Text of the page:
Tuesday, March 31, 2009
Book Review | Real Food
I recently read Real Food by Nina Planck. Here's the blurb:
Don't you find it odd that the experts blame butter and beef for heart disease, even though heart disease is new and traditional foods are old? Heart disease as we know it was first diagnosed by James Herrick in 1912; it is a 20th century disease. Meanwhile, we (or our ancestors) have been eating milk and butter for 10,000 to 30,000 years and beef for 2 or 3 million.
Don't you find it funny that the foods in many traditional diets - starting with breast milk and moving on to coconut oil, butter, eggs, and pork fat - are loaded with saturated fat and cholesterol, yet people who eat these traditional foods liberally don't get heart disease? Nor are they fat or diabetic.
I believe the conventional wisdom on traditional foods is mistaken. The so-called diseases of civilization - obesity, diabetes, heart disease - are not caused by real food. The diseases of industrialization - as I call them - are caused by the foods of industrialization.
What are industrial foods? In the triple epidemic of obesity, diabetes, and heart disease, the three main villains are trans fats, corn oil, and sugar - not butter and eggs. White flour and other refined carbohydrates are also trouble.
In Real Food: What to Eat and Why, I explain why traditional foods such as butter are healthy and industrial foods are not. You'll learn how butter, lard, beef, cheese, eggs, and other foods we've been eating for thousands of years got a bad rap - and why it's a bad rap.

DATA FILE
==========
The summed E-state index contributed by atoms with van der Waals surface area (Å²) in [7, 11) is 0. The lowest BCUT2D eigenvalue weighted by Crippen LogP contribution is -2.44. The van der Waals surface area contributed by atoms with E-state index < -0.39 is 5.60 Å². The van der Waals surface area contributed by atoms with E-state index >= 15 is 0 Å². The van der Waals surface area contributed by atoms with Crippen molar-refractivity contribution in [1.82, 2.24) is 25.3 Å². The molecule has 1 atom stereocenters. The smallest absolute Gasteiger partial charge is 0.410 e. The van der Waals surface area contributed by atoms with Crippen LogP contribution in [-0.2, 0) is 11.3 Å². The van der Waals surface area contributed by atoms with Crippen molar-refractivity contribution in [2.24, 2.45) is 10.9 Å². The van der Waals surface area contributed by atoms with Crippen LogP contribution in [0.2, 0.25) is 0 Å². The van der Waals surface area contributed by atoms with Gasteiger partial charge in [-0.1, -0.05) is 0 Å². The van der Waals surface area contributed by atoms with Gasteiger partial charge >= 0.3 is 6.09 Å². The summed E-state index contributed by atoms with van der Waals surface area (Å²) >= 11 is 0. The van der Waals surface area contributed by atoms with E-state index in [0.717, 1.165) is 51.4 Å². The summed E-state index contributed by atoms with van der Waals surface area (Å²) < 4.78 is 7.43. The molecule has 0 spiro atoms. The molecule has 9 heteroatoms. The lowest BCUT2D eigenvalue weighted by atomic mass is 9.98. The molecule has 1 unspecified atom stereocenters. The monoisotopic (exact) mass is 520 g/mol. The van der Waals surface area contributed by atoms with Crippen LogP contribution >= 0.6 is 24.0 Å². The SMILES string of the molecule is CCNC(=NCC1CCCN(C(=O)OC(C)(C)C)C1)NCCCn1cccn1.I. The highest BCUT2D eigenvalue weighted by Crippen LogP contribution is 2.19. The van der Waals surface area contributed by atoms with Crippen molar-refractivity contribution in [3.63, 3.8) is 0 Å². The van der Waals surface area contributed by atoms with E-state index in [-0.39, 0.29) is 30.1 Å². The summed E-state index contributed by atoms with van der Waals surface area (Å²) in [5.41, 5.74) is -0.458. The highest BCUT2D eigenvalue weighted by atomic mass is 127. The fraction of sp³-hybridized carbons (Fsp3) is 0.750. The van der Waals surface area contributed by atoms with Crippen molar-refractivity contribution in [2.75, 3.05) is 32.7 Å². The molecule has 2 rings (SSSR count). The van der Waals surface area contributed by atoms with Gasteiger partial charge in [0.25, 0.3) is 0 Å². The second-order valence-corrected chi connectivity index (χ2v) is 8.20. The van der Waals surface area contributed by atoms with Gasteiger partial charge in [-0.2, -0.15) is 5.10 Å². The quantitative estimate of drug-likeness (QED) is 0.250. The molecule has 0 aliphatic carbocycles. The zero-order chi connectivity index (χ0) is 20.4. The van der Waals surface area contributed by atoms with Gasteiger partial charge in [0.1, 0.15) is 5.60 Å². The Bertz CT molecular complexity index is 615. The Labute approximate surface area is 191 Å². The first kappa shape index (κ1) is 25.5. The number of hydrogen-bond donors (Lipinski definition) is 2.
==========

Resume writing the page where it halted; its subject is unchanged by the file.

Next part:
The book is full of good news about foods we love to eat. Perhaps you will feel liberated, and resume eating raw milk, cream, butter, egg yolks, and coconut oil with impunity, as I do. One other thing: the experts are right about fish, olive oil, and fresh fruit and vegetables - they're all good for you, too. I'll tell you why that is, too.
I have to say, this book was really helpful for me. I've been reading a lot about traditional vs industrial diets but this book explains it well. She gives nutritional backing for why you should eat traditional foods (butter instead of margarine etc) and doesn't get overly bogged down with the ethical and environmental reasoning. I care about that too, but I'm really interested in what foods are good for me and why. Real Food explains all that. While it's a lot of information to *ahem* digest, I found it very readable and finished it in about three days.
I highly recommend to anyone who cares about what you eat. And to those who wonder why they keep eating low fat food without becoming...lower in fat. Oh, and to people who are vegetarians. Because it might change your mind.